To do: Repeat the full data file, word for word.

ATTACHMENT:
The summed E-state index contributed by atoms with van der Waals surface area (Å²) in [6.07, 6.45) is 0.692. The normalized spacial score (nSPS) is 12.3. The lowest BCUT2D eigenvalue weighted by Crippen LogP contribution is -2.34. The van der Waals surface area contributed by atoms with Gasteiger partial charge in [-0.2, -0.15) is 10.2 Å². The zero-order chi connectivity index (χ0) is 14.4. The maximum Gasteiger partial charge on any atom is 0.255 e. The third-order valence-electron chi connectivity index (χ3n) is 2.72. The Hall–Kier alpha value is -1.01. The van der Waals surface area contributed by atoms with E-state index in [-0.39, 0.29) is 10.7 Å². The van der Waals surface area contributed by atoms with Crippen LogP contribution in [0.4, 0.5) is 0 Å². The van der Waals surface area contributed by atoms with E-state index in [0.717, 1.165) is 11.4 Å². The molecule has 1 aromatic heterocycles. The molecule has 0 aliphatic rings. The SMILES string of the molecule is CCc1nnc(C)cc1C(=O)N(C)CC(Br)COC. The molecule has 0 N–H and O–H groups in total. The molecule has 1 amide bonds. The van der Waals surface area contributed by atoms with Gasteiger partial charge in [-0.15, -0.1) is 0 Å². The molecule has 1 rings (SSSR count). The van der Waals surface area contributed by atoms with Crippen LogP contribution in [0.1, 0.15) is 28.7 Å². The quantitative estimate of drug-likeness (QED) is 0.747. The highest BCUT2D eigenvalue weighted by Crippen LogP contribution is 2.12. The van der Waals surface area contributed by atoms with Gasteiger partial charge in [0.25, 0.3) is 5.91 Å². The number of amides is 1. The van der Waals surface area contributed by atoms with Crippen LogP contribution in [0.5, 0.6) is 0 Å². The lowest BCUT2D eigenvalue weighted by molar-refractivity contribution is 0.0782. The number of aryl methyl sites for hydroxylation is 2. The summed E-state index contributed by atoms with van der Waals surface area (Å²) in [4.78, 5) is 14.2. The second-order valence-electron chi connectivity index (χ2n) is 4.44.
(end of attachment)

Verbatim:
The summed E-state index contributed by atoms with van der Waals surface area (Å²) in [6.07, 6.45) is 0.692. The normalized spacial score (nSPS) is 12.3. The lowest BCUT2D eigenvalue weighted by Crippen LogP contribution is -2.34. The van der Waals surface area contributed by atoms with Gasteiger partial charge in [-0.2, -0.15) is 10.2 Å². The zero-order chi connectivity index (χ0) is 14.4. The maximum Gasteiger partial charge on any atom is 0.255 e. The third-order valence-electron chi connectivity index (χ3n) is 2.72. The Hall–Kier alpha value is -1.01. The van der Waals surface area contributed by atoms with E-state index in [-0.39, 0.29) is 10.7 Å². The van der Waals surface area contributed by atoms with Crippen LogP contribution in [0.4, 0.5) is 0 Å². The van der Waals surface area contributed by atoms with E-state index in [0.717, 1.165) is 11.4 Å². The molecule has 1 aromatic heterocycles. The molecule has 0 aliphatic rings. The SMILES string of the molecule is CCc1nnc(C)cc1C(=O)N(C)CC(Br)COC. The molecule has 0 N–H and O–H groups in total. The molecule has 1 amide bonds. The van der Waals surface area contributed by atoms with Gasteiger partial charge in [-0.15, -0.1) is 0 Å². The molecule has 1 rings (SSSR count). The van der Waals surface area contributed by atoms with Crippen LogP contribution in [0.1, 0.15) is 28.7 Å². The quantitative estimate of drug-likeness (QED) is 0.747. The highest BCUT2D eigenvalue weighted by Crippen LogP contribution is 2.12. The van der Waals surface area contributed by atoms with Gasteiger partial charge in [0.25, 0.3) is 5.91 Å². The number of amides is 1. The van der Waals surface area contributed by atoms with Crippen LogP contribution in [0.5, 0.6) is 0 Å². The lowest BCUT2D eigenvalue weighted by molar-refractivity contribution is 0.0782. The number of aryl methyl sites for hydroxylation is 2. The summed E-state index contributed by atoms with van der Waals surface area (Å²) in [4.78, 5) is 14.2. The second-order valence-electron chi connectivity index (χ2n) is 4.44.